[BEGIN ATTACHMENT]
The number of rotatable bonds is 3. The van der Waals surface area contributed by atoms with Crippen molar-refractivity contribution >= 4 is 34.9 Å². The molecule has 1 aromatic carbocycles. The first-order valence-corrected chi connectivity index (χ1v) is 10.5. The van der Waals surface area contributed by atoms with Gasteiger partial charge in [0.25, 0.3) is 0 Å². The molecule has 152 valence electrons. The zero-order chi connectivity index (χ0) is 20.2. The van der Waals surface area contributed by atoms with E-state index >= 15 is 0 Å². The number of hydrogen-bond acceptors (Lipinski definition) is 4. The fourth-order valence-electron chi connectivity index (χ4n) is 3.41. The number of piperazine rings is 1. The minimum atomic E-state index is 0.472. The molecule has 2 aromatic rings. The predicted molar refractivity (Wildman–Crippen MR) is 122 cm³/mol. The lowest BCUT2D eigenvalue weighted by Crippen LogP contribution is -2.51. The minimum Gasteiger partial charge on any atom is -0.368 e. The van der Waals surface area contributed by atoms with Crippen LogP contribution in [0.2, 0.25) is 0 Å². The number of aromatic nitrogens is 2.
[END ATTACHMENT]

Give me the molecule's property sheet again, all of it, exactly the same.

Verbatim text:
The number of rotatable bonds is 3. The van der Waals surface area contributed by atoms with Crippen molar-refractivity contribution >= 4 is 34.9 Å². The molecule has 1 aromatic carbocycles. The first-order valence-corrected chi connectivity index (χ1v) is 10.5. The van der Waals surface area contributed by atoms with Gasteiger partial charge in [0.25, 0.3) is 0 Å². The molecule has 152 valence electrons. The zero-order chi connectivity index (χ0) is 20.2. The van der Waals surface area contributed by atoms with E-state index >= 15 is 0 Å². The number of hydrogen-bond acceptors (Lipinski definition) is 4. The fourth-order valence-electron chi connectivity index (χ4n) is 3.41. The number of piperazine rings is 1. The minimum atomic E-state index is 0.472. The molecule has 2 aromatic rings. The predicted molar refractivity (Wildman–Crippen MR) is 122 cm³/mol. The lowest BCUT2D eigenvalue weighted by Crippen LogP contribution is -2.51. The minimum Gasteiger partial charge on any atom is -0.368 e. The van der Waals surface area contributed by atoms with Crippen LogP contribution in [0.2, 0.25) is 0 Å². The number of aromatic nitrogens is 2.